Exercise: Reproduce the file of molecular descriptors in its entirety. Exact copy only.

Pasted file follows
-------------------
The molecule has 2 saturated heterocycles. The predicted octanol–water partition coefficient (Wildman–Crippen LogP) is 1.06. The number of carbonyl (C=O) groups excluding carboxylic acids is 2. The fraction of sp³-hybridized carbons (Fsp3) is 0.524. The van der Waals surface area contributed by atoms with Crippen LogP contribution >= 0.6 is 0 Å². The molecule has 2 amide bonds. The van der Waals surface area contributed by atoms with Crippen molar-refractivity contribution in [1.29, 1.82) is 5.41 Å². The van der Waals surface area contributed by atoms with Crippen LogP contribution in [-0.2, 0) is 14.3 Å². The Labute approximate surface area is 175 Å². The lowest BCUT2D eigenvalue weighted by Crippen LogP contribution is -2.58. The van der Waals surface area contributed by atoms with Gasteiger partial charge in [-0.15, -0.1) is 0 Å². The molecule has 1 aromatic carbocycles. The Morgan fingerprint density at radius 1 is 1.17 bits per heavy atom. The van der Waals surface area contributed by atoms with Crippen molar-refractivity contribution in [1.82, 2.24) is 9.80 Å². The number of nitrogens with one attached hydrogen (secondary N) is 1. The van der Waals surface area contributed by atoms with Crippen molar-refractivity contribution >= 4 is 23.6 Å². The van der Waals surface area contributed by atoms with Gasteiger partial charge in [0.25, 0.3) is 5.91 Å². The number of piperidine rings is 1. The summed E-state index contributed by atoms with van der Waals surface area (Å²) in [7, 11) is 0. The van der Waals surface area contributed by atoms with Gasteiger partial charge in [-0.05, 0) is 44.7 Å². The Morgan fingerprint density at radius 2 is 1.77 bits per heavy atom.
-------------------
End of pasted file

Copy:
The molecule has 2 saturated heterocycles. The predicted octanol–water partition coefficient (Wildman–Crippen LogP) is 1.06. The number of carbonyl (C=O) groups excluding carboxylic acids is 2. The fraction of sp³-hybridized carbons (Fsp3) is 0.524. The van der Waals surface area contributed by atoms with Crippen LogP contribution >= 0.6 is 0 Å². The molecule has 2 amide bonds. The van der Waals surface area contributed by atoms with Crippen molar-refractivity contribution in [1.29, 1.82) is 5.41 Å². The van der Waals surface area contributed by atoms with Crippen LogP contribution in [-0.2, 0) is 14.3 Å². The Labute approximate surface area is 175 Å². The lowest BCUT2D eigenvalue weighted by Crippen LogP contribution is -2.58. The van der Waals surface area contributed by atoms with Gasteiger partial charge in [-0.15, -0.1) is 0 Å². The molecule has 1 aromatic carbocycles. The Morgan fingerprint density at radius 1 is 1.17 bits per heavy atom. The van der Waals surface area contributed by atoms with Crippen molar-refractivity contribution in [1.82, 2.24) is 9.80 Å². The number of nitrogens with one attached hydrogen (secondary N) is 1. The van der Waals surface area contributed by atoms with Crippen molar-refractivity contribution >= 4 is 23.6 Å². The van der Waals surface area contributed by atoms with Gasteiger partial charge in [0.25, 0.3) is 5.91 Å². The number of piperidine rings is 1. The summed E-state index contributed by atoms with van der Waals surface area (Å²) in [7, 11) is 0. The van der Waals surface area contributed by atoms with Gasteiger partial charge in [-0.05, 0) is 44.7 Å². The Morgan fingerprint density at radius 2 is 1.77 bits per heavy atom.